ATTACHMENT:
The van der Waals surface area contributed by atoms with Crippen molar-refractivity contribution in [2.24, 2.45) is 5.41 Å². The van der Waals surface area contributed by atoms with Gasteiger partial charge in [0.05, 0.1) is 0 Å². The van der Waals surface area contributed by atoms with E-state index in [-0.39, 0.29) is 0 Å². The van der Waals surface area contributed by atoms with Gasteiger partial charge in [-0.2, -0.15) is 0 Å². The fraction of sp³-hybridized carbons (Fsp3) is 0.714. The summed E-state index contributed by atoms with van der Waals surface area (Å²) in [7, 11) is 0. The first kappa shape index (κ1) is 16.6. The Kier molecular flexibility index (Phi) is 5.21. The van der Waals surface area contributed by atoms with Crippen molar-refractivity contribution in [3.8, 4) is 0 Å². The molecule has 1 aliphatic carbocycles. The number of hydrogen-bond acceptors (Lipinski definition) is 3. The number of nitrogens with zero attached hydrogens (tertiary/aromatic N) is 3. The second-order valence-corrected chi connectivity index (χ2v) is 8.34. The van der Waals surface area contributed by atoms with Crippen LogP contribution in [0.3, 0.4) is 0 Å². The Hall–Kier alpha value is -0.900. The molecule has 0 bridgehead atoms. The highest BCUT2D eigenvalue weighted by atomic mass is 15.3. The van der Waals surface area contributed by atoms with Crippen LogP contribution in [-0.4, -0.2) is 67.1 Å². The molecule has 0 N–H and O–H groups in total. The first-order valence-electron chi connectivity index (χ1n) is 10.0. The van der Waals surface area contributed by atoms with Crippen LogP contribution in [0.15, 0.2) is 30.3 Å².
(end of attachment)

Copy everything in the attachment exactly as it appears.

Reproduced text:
The van der Waals surface area contributed by atoms with Crippen molar-refractivity contribution in [2.24, 2.45) is 5.41 Å². The van der Waals surface area contributed by atoms with Gasteiger partial charge in [0.05, 0.1) is 0 Å². The van der Waals surface area contributed by atoms with E-state index in [-0.39, 0.29) is 0 Å². The van der Waals surface area contributed by atoms with Gasteiger partial charge in [-0.2, -0.15) is 0 Å². The fraction of sp³-hybridized carbons (Fsp3) is 0.714. The summed E-state index contributed by atoms with van der Waals surface area (Å²) in [7, 11) is 0. The first kappa shape index (κ1) is 16.6. The Kier molecular flexibility index (Phi) is 5.21. The van der Waals surface area contributed by atoms with Crippen molar-refractivity contribution in [3.8, 4) is 0 Å². The molecule has 1 aliphatic carbocycles. The number of hydrogen-bond acceptors (Lipinski definition) is 3. The number of nitrogens with zero attached hydrogens (tertiary/aromatic N) is 3. The second-order valence-corrected chi connectivity index (χ2v) is 8.34. The van der Waals surface area contributed by atoms with Crippen LogP contribution in [0.3, 0.4) is 0 Å². The Hall–Kier alpha value is -0.900. The molecule has 0 bridgehead atoms. The highest BCUT2D eigenvalue weighted by atomic mass is 15.3. The van der Waals surface area contributed by atoms with Crippen LogP contribution in [-0.4, -0.2) is 67.1 Å². The molecule has 0 N–H and O–H groups in total. The first-order valence-electron chi connectivity index (χ1n) is 10.0. The van der Waals surface area contributed by atoms with Crippen LogP contribution in [0.15, 0.2) is 30.3 Å².